LABORATORY-ACQUIRED INFECTIONS: None reported to date.

SOURCES/SPECIMENS: Vaginal and urethral secretions, urine, human semen(4,11,18).

PRIMARY HAZARDS: Droplet exposure to mucous membrane, accidental parenteral inoculation and sexual transmission(1,23).

SPECIAL HAZARDS: None.

SECTION VII - EXPOSURE CONTROLS / PERSONAL PROTECTION

RISK GROUP CLASSIFICATION: Risk Group 2(24).

CONTAINMENT REQUIREMENTS: Containment Level 2 facilities, equipment, and operational practices for work involving infected or potentially infected materials, animals, or cultures.

PROTECTIVE CLOTHING: Lab coat. Gloves when direct skin contact with infected materials or animals is unavoidable. Eye protection must be used where there is a known or potential risk of exposure to splashes(25).

OTHER PRECAUTIONS: All procedures that may produce aerosols, or involve high concentrations or large volumes should be conducted in a biological safety cabinet (BSC). The use of needles, syringes, and other sharp objects should be strictly limited. Additional precautions should be considered with work involving animals or large scale activities(25).

SECTION VIII - HANDLING AND STORAGE

SPILLS: Allow aerosols to settle and, while wearing protective clothing, cover spill with absorbent paper towel. Apply appropriate disinfectant, and starting from perimeter and wipe towards the center. Allow sufficient contact time with the disinfectant before cleaning up.

DISPOSAL: Decontaminate all wastes that contain or have come in contact with the infectious organism before disposing by autoclave, chemical disinfection, gamma irradiation, or incineration(25).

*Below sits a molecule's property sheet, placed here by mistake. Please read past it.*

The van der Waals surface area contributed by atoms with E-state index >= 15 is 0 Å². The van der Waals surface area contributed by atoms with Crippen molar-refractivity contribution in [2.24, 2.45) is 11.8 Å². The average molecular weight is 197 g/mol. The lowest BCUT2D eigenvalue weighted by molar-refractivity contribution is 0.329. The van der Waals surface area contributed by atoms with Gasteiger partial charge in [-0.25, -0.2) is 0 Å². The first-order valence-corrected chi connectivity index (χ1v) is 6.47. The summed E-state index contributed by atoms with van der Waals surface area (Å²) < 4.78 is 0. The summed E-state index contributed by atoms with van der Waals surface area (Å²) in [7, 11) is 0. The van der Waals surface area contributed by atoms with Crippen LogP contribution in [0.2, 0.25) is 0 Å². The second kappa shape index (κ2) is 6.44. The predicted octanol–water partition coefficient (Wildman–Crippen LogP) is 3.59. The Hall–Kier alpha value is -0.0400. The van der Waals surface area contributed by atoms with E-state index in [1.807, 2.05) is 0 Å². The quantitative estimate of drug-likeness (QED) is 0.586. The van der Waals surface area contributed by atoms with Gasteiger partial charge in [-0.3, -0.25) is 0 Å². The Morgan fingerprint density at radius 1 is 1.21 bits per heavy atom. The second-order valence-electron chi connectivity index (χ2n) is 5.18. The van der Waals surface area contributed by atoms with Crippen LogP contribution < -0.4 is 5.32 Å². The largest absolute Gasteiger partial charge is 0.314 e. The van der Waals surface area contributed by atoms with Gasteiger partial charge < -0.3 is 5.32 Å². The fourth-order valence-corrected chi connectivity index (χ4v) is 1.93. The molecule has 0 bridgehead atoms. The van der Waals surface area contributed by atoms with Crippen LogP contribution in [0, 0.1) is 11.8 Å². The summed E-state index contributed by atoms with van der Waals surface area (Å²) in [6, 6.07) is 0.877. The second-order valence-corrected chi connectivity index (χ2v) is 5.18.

STORAGE: Properly labelled and sealed containers.

SECTION IX - REGULATORY AND OTHER INFORMATION

REGULATORY INFORMATION: The import, transport, and use of pathogens in Canada is regulated under many regulatory bodies, including the Public Health Agency of Canada, Health Canada, Canadian Food Inspection Agency, Environment Canada, and Transport Canada. Users are responsible for ensuring they are compliant with all relevant acts, regulations, guidelines, and standards.

UPDATED: November 2010

PREPARED BY: Pathogen Regulation Directorate, Public Health Agency of Canada

Although the information, opinions and recommendations contained in this Pathogen Safety Data Sheet are compiled from sources believed to be reliable, we accept no responsibility for the accuracy, sufficiency, or reliability or for any loss or injury resulting from the use of the information. Newly discovered hazards are frequent and this information may not be completely up to date.

Copyright ©
Public Health Agency of Canada, 2010
Canada

REFERENCES:

  1. Petrin, D., Delgaty, K., Bhatt, R., & Garber, G. (1998). Clinical and microbiological aspects of Trichomonas vaginalis. Clinical Microbiology Reviews, 11 (2), 300-317.
  2. Muresu, R., Rubino, S., Rizzu, P., Baldini, A., Colombo, M., & Cappuccinelli, P. (1994). A new method for identification of Trichomonas vaginalis by fluorescent DNA in situ hybridization. Journal of Clinical Microbiology, 32 (4), 1018-1022.
  3. Garber, G. E. (2005). The laboratory diagnosis of Trichomonas vaginalis. The Canadian Journal of Infectious Diseases & Medical Microbiology = Journal Canadien Des Maladies Infectieuses Et De La Microbiologie Medicale / AMMI Canada, 16 (1), 35-38.
  4. Cudmore, S. L., Delgaty, K. L., Hayward-McClelland, S. F., Petrin, D. P., & Garber, G. E. (2004). Treatment of infections caused by metronidazole-resistant Trichomonas vaginalis. Clinical Microbiology Reviews, 17 (4), 783-93, table of contents. doi:10.1128/CMR.17.4.783- 793.2004
  5. Sutton, M., Sternberg, M., Koumans, E. H., McQuillan, G., Berman, S., & Markowitz, L. (2007). The prevalence of Trichomonas vaginalis infection among reproductive-age women in the United States, 2001-2004. Clinical Infectious Diseases : An Official Publication of the Infectious Diseases Society of America, 45 (10), 1319-1326. doi:10.1086/522532